I work at a wine shop on the weekends (come visit me at DCanter, all you DC locals!), and one of the most frequently asked questions I get, besides “what’s downstairs?” (a wine cellar, duh) and “do you have a bathroom?” (yes), is “does this wine have sulfites in it?”
So, let’s discuss sulfites, one of the most misunderstood aspects of the winemaking biz.
First. There is no wine without sulfites. I know, I know. Your friend at work, your aunt, your mom’s cousin, they all told you that sulfites in wine are totally unnatural and will give you headaches and make you feel terrible.
Well, they’re wrong. You should now cast sundry and grumpy aspersions on them for causing you to unnecessarily avoid wine.
There is not a single wine on the planet that does not contain sulfites.
AND - and this will really blow your mind - a glass of orange juice contains more sulfites than a glass of wine.
Worldview shattered? You’re welcome.
Sulfites actually occur naturally. As in, they are not man-made, they are not a creation of The Man In A Lab, messing with nature. Sulfites occur all by themselves as a byproduct of the fermentation process. Specifically, sulfites are a natural by-product of the yeast metabolism that occurs during fermentation. As the yeast eat up the sugar and turns it into alcohol, a byproduct is SO2, or, sulfites. Rotten grapes can also be a factor in upping the sulfite concentration in a wine - if grapes aren’t thoroughly sorted, some bad bunches can slip into the mix and give you some extra SO2.
Sulfites are also a necessary part of winemaking; there are very few wines made without them. That is because wine is perishable and prone to oxidation. Sulfites are either encouraged in fermentation, or added after fermentation, to maintain freshness. If a wine doesn’t contain any sulfites, it will have a drastically lower shelf life (that is, if it’s kept in perfect storage conditions). A winemaker has very little control over how the wine is stored after it leaves the winery, so sulfites help keep the wine fresh in the meantime.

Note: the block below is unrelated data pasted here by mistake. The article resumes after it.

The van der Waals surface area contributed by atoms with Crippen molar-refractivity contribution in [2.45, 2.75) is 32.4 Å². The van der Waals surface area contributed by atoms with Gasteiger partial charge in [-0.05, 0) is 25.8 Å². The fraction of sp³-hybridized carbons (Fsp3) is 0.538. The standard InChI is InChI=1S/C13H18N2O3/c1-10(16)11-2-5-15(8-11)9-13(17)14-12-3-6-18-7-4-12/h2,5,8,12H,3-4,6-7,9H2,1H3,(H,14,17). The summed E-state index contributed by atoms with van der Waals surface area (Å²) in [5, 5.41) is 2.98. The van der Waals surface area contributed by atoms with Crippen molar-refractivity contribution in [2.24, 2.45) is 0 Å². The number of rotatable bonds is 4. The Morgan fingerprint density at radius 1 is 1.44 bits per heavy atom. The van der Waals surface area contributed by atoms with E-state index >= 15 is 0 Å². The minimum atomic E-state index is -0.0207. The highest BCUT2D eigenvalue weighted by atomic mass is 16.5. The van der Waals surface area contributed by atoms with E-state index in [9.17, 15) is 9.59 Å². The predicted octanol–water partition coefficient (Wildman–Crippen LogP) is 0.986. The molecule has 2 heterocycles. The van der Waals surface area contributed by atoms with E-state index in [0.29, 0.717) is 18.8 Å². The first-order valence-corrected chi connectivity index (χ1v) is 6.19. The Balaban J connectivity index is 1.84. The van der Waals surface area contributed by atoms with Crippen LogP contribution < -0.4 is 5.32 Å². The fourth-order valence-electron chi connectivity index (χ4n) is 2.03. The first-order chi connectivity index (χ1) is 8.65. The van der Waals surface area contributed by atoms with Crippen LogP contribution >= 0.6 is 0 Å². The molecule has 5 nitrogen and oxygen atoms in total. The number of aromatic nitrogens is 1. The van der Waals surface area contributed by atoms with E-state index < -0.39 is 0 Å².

So, what does it mean when a wine says “contains sulfites” or “sulfite-free”?
In the US, any wine that has above 10 parts per million (ppm) of sulfites must list “contains sulfites” on the bottle. Wine that says “sulfite free” isn’t technically sulfite-free, it just has less than 10 ppms of sulfites, and all of it occurred naturally - that is, no excess SO2 was added in the production. What’s there is there because of the natural course of fermentation. In the US, wines that identify as “made from organically grown grapes” must not have any added SO2. (Yes, some wineries add SO2 on the back end to help preserve the wine; many wineries are phasing out this practice.)
To give you an idea of scale, consider that 10 ppms is the minimum for a “contains sulfites” designation. A handful of dried fruit? Well, that has about 1,000 ppms of sulfites.
Have you had dried fruit? Did you get all puffy, have itchy hives, get nausea and your blood pressure plummeted? No? Then you’re not allergic to sulfites (only about 1% of the population is actually allergic).
Let’s knock down some other sulfite myths while we’re at it, shall we?
Sulfites in wine don’t give you headaches (at least, the medical research on this is not definitive). The alcohol in wine gives you headaches. In red wine, histamines and tannins can play a role in making you feel achy the next day (or the same night…). Histamines are allergens, and can trigger that puffy redness, hives, and headaches. Before trade tastings or exams, I have been known to take half a Zyrtec or a half a Benadryl to ward off wine histamines.* But, at the end of the day, the only way to ward off headaches is the way we all know - drink water. Glass of wine, glass of water. Etc.*
Another statement that I hear frequently is from returning vacationers who drank “bottle after bottle” of wine in Europe and “never got a headache” because European wines “do not contain sulfites.” Well, as discussed above, this is simply not true. Unlike wines in the US, European wines aren’t required to label the presence of sulfites - but that doesn’t mean they aren’t present. As mentioned, they are a natural part of the fermentation process, so they are alway present! Three things to consider here:
First, the reason you may not have gotten a headache drinking in Tuscany is because you were on vacation. In Tuscany.
Second, you may have been drinking better wine, in that many “good” European producers don’t add sulfites at the end of production. If you’re used to drinking cheap, mega-produced wine in the US, it probably has some amount of added SO2 - although this is not always the case. Just a possibility.
And finally, European (or, Old World) wines tend to have less alcohol than American wines. Generally at least 2 percentage points less. So, you can drink more with less negative effects.
*My lawyer roommate has requested that I clarify that this is not medical advice and no medication should be taken without consulting a doctor. And that taking medicine with alcohol could be considered a bad idea. Consider yourself legally disclaimed.
*I may or may not consistently follow my own advice.